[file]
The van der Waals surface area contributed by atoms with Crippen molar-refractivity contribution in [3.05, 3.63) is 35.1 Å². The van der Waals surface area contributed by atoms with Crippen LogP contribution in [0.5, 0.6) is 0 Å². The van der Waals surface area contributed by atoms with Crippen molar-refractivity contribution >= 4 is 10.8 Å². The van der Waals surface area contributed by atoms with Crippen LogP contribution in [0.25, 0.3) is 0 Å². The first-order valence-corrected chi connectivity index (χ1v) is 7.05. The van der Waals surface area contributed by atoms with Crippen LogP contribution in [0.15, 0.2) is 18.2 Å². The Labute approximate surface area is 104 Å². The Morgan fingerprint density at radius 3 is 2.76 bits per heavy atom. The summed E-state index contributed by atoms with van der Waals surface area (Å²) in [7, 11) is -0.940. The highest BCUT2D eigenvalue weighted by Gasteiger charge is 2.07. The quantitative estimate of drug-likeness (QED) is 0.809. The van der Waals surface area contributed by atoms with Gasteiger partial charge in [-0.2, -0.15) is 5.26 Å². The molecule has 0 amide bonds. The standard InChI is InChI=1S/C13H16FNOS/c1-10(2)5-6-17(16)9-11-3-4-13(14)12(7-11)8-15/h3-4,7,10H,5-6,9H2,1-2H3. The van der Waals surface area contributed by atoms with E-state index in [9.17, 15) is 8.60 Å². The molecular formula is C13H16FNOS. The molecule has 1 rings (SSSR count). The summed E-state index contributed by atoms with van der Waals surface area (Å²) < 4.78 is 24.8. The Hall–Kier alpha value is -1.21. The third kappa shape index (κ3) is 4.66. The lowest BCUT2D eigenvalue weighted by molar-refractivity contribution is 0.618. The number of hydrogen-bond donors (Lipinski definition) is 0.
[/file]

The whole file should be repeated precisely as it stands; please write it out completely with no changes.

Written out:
The van der Waals surface area contributed by atoms with Crippen molar-refractivity contribution in [3.05, 3.63) is 35.1 Å². The van der Waals surface area contributed by atoms with Crippen LogP contribution in [0.5, 0.6) is 0 Å². The van der Waals surface area contributed by atoms with Crippen molar-refractivity contribution >= 4 is 10.8 Å². The van der Waals surface area contributed by atoms with Crippen LogP contribution in [0.25, 0.3) is 0 Å². The first-order valence-corrected chi connectivity index (χ1v) is 7.05. The van der Waals surface area contributed by atoms with Crippen LogP contribution in [0.15, 0.2) is 18.2 Å². The Labute approximate surface area is 104 Å². The Morgan fingerprint density at radius 3 is 2.76 bits per heavy atom. The summed E-state index contributed by atoms with van der Waals surface area (Å²) in [7, 11) is -0.940. The highest BCUT2D eigenvalue weighted by Gasteiger charge is 2.07. The quantitative estimate of drug-likeness (QED) is 0.809. The van der Waals surface area contributed by atoms with Gasteiger partial charge in [-0.2, -0.15) is 5.26 Å². The molecule has 0 amide bonds. The standard InChI is InChI=1S/C13H16FNOS/c1-10(2)5-6-17(16)9-11-3-4-13(14)12(7-11)8-15/h3-4,7,10H,5-6,9H2,1-2H3. The van der Waals surface area contributed by atoms with E-state index in [9.17, 15) is 8.60 Å². The molecular formula is C13H16FNOS. The molecule has 1 rings (SSSR count). The summed E-state index contributed by atoms with van der Waals surface area (Å²) < 4.78 is 24.8. The Hall–Kier alpha value is -1.21. The third kappa shape index (κ3) is 4.66. The lowest BCUT2D eigenvalue weighted by molar-refractivity contribution is 0.618. The number of hydrogen-bond donors (Lipinski definition) is 0.